The Fornacalia was a festival of ovens, in which Fornax was invoked by baking wheat breads and other grain-related foods. So think about dusting off your cookbooks, especially any recipes from your family, and start baking! Even people pressed for time can usually make a bath of bread from frozen dough.
If you only own a microwave, have no fear – microwaveable soft-dough pretzels are readily available in the freezer section of your supermarket. Or, simpler still, have toast for breakfast this morning to internalize Fornax’s warm emotions. On the other hand, if you’d like to give Fornax a much needed break from her toils at your place, go out and eat! Just make sure to have some bread as part of your meal to welcome Fornax to your feast.
Finally, take any dried bread you have and crumble it up for the birds. Focus on your desire for love and closeness in your life. The birds will convey your wishes to Fornax, the heavens, and the four corners of creation.
A Ritual For Today
- Color: Brown
- Element: Fire
- Offerings: Give some of the loaves of bread to those who have need of it.
- Daily Meal: Everything baked – breads, cakes, pies, casseroles.
This ritual should be performed in the kitchen, with the altar built on top of the stove or inside the oven. Set a brown cloth with a red candle and many loaves of bread on wooden trays.
Invocation to Fornax
Goddess of the Oven
Lady of Fire Enclosed,
Sacred Baker of our food,
We all started as dough,
Raw and soft and unformed,
And we were patted into shape
By those who raised us,
Yet we could not bring ourselves
Fully grown to the table
Until we had endured
The hardening flame.
Be kind to us, Lady!
As we go through life
Let us not be scorched
Or spared the fire
But bring us gently through
To be our final selves.
Baker of the Loaf of Earth
We endure your fire
(One of the loaves is broken and handed around and shared, some more are set aside to eat later, and then the rest are taken to some deserving place and donated.)
- Ritual from: Pagan Book of Hours.org
- Other information collected from various sources
In the Hari-Kuyo ceremony, Japanese women gather once a year on Febuary 8th at Shinto shrines or Buddhist temples to thank their worn out needles and pins for good service.
It is also a time to value the small, everyday objects of daily living and to wish for progress in one’s needle work. In what is known as the Festival of Broken Needles, women gather to offer a funeral-type service by laying the needles to rest in soft jelly cakes or tofu. This burial is meant to bring rest to the needles and wrap them with tenderness and gratitude. This practice reflects the animist belief that all beings and objects have a soul.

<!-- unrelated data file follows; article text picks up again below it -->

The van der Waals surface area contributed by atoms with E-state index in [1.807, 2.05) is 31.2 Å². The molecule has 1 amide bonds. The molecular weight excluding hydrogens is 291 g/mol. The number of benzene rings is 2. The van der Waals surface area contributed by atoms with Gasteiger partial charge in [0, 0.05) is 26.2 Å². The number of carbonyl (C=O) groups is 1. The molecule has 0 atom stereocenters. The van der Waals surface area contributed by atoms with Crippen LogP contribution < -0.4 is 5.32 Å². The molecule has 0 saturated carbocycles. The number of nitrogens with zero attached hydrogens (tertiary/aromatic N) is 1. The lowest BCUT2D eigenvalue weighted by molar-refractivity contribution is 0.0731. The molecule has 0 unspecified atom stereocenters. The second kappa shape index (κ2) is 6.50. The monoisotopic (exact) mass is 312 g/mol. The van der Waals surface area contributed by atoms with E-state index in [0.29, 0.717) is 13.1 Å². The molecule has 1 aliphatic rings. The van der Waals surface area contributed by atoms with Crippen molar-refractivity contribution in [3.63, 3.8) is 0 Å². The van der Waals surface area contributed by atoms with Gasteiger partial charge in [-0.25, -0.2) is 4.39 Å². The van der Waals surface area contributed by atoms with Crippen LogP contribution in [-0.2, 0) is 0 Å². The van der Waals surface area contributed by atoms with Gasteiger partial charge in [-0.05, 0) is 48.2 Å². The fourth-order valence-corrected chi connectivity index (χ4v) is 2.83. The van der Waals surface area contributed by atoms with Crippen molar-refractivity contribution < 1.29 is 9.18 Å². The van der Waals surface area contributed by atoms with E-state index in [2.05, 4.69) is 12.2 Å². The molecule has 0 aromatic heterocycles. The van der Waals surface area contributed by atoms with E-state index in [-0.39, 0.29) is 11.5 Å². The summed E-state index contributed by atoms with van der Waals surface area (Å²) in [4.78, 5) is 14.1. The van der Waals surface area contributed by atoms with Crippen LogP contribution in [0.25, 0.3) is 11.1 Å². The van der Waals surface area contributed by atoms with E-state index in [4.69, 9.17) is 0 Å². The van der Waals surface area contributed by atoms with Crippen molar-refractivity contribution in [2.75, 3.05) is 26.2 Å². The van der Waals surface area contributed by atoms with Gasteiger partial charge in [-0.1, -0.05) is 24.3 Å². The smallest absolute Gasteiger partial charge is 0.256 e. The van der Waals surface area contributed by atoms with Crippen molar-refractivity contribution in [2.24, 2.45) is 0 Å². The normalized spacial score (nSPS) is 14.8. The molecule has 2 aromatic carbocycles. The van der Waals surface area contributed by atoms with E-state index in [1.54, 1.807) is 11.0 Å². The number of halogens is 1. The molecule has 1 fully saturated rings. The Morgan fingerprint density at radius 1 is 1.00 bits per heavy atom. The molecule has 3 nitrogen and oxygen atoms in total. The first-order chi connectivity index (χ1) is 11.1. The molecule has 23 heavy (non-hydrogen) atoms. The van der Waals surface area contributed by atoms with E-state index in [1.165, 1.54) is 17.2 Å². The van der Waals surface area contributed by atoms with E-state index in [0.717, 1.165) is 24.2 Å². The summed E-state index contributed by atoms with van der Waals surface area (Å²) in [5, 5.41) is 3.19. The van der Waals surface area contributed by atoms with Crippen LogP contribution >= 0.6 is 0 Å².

Another aspect of the ceremony is the consideration for “the value of small things.” The concept of Mottainai, or not being wasteful, is related to the usefulness of the needles. These small but important tools would give long, useful service throughout the year. They were not to be lost or wasted nor carelessly replaced.
Further to the idea of laying the needles to rest for good service is the idea that women have many secret sorrows in life. These sorrows are often passed to the needles during long hours of stitching and the needles are thought to take on the burden of some of these sorrows, thus taking them away with the stitching that they do. This “rest” is brought to the needles in appreciation for their faithful service.
Source: Stitchtress Stumbles
The seventh day of the Chinese New Year, traditionally known as Rénrì (人日, the common man’s birthday), is the day when everyone grows one year older. In some overseas Chinese communities in Southeast Asia, such as Malaysia and Singapore, it is also the day when tossed raw fish salad, yusheng, is eaten for continued wealth and prosperity.
This day is filled with omens about human fate. For example, any person or animal born on this day is considered doubly blessed and destined for prosperity. So, consider taking out a divination tool today and seeing what fate holds for you.
In Chinese mythology, Nüwa (女媧) is the goddess who created the world. She created the animals on different days, and human beings on the seventh day after the creation of the world. The order of creation is as follows:
- First of zhengyue: Chicken
- Second of zhengyue: Dog
- Third of zhengyue: Boar
- Fourth of zhengyue: Sheep
- Fifth of zhengyue: Cow
- Sixth of zhengyue: Horse
- Seventh of zhengyue: Human.